Yes, you read that headline correctly. In the midst of the worst year for dividend investors in more than a generation, I'm telling you that now's the time to double down on dividend stocks. Allow me to explain.

A tough pill to swallow
While dividend payers have long been thought of as safe ports in stormy markets, this past year has been a notable exception.

Fully 62 of the S&P 500 companies cut their dividends in 2008, and even more cuts have been announced in early 2009 from the likes of Great Plains Energy (NYSE:GXP) and Dow Chemical (NYSE:DOW)

Financial blue chips in particular, thought by many to be defensive staples in dividend-based portfolios, slashed dividends to the tune of $37 billion in 2008 alone. Other companies, like OfficeMax (NYSE:OMX) and Motorola (NYSE:MOT), have opted to suspend their dividend payouts to shore up capital until things turn around.

With glum news like this, dividend-paying stocks look like more of a gamble than ever. But while no dividend -- or stock -- is 100% guaranteed, this particular stormy market is providing some great opportunities to buy strong, well-capitalized companies with high dividend yields -- at lower prices.

Here's how to find them
All dividend payers are not created equal, and you want to find the ones that have the businesses to back up their payments. Strong businesses will maintain or even increase their dividends, even in a market like this one. Just look at Kraft and Philip Morris International for examples -- they're just two of the 475 companies that raised their payouts last year.

So how do you tell if a business is strong? Many people use the earnings payout ratio (dividends per share / earnings per share), but those numbers aren't always reliable, because a company can strategically adjust net income for any number of reasons.

Rather, focus on the free cash flow payout ratio. It's much more difficult to fake the cash flow, and that means investors can have more confidence in it as a measure of dividend health.

Ideally, you want to find companies with free cash flow payout ratios below 80%, which demonstrates that the company has an adequate cash cushion to maintain its dividend payments -- and even raise them.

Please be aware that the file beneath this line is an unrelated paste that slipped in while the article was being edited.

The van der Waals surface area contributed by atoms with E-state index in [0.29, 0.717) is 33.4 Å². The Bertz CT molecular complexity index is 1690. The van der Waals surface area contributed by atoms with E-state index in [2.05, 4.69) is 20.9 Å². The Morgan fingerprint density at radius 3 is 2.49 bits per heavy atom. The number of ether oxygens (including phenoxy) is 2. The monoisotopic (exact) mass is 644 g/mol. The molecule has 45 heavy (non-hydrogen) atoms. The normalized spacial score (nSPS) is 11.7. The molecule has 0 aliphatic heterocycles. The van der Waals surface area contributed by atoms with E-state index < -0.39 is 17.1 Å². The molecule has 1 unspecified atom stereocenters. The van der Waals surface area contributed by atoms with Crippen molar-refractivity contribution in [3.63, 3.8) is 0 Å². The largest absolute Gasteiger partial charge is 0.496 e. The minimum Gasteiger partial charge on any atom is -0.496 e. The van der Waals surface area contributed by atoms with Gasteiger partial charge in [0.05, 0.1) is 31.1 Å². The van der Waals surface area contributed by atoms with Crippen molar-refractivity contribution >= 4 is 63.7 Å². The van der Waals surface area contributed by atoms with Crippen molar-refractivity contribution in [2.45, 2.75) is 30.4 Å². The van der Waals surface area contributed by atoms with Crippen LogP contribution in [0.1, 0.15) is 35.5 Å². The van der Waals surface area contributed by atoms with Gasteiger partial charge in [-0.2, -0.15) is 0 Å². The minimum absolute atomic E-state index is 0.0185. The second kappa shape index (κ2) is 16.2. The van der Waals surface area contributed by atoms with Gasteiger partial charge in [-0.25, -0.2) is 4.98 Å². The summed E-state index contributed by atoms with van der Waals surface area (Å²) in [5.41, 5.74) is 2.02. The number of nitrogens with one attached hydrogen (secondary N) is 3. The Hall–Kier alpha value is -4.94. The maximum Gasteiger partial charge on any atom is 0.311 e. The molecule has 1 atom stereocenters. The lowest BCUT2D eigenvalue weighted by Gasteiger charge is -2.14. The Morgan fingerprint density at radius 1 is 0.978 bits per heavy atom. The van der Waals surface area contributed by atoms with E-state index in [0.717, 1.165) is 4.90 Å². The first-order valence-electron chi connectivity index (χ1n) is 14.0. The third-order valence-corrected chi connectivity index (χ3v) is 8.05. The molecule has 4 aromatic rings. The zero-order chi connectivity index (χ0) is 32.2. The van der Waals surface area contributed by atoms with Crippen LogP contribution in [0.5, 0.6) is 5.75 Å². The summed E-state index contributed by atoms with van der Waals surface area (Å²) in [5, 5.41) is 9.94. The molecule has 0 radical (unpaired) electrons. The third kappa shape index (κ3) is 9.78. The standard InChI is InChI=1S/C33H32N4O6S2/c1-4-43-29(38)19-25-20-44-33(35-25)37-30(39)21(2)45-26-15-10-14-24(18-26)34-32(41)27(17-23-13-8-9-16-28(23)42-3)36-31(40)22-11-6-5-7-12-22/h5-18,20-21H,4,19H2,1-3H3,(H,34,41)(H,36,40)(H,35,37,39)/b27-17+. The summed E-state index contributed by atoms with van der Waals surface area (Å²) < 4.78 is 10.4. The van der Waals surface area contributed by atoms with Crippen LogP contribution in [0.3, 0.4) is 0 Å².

In fact, of the 200 S&P 500 members with trailing dividend yields currently over 3%, 68 of them (34%) have free cash flow payouts below 80%. Here are just a few of them:


Dividend Yield on Feb. 15, 2008

Dividend Yield on Feb. 17, 2009

Levered FCF Payout Ratio





Vulcan Materials (NYSE:VMC)




Kellogg (NYSE:K)




Source: Capital IQ, a division of Standard & Poor's, as of Feb. 17, 2009.

Because of the market turmoil, you can find higher yields today than you could just a year ago; while their stock prices have declined, the companies' ability to pay dividends appears unchanged. In fact, each of these stocks actually increased its dividend in 2008.

The combination of lower prices, higher yields, and a sustainable dividend is one you definitely want to research further.

But spread your bets
It's important to keep in mind that no individual company, however strong, is immune to the kind of sector-wide disaster that brought down the banks last year -- even after many of them had paid uninterrupted dividends for years. That's why diversification across sectors is so important, even if that means sacrificing a little yield.

This beaten-down market provides a great opportunity to build a high-yield portfolio made up of 10 to 15 stocks with well-protected dividends from different industries. With so many financially strong companies paying higher yields today, now's the time to double down on dividend stocks that have solid free cash flow coverage.

Good companies with well-covered dividend payouts are exactly what James Early looks for at our Motley Fool Income Investor service -- and the team is finding plenty. If you'd like to see what they're recommending now, consider a 30-day free trial. You'll also see all of their past recommendations and their best bets for new money now. Just click here to get started. There's no obligation to subscribe.

This article was first published on Nov. 13, 2008. It has been updated.

Todd Wenning owns shares of Philip Morris International. Kraft, SYSCO, and Great Plains Energy are Motley Fool Income Investor selections. Vulcan Materials is a Motley Fool Inside Value recommendation. The Fool's disclosure policy once caught a fish "this big."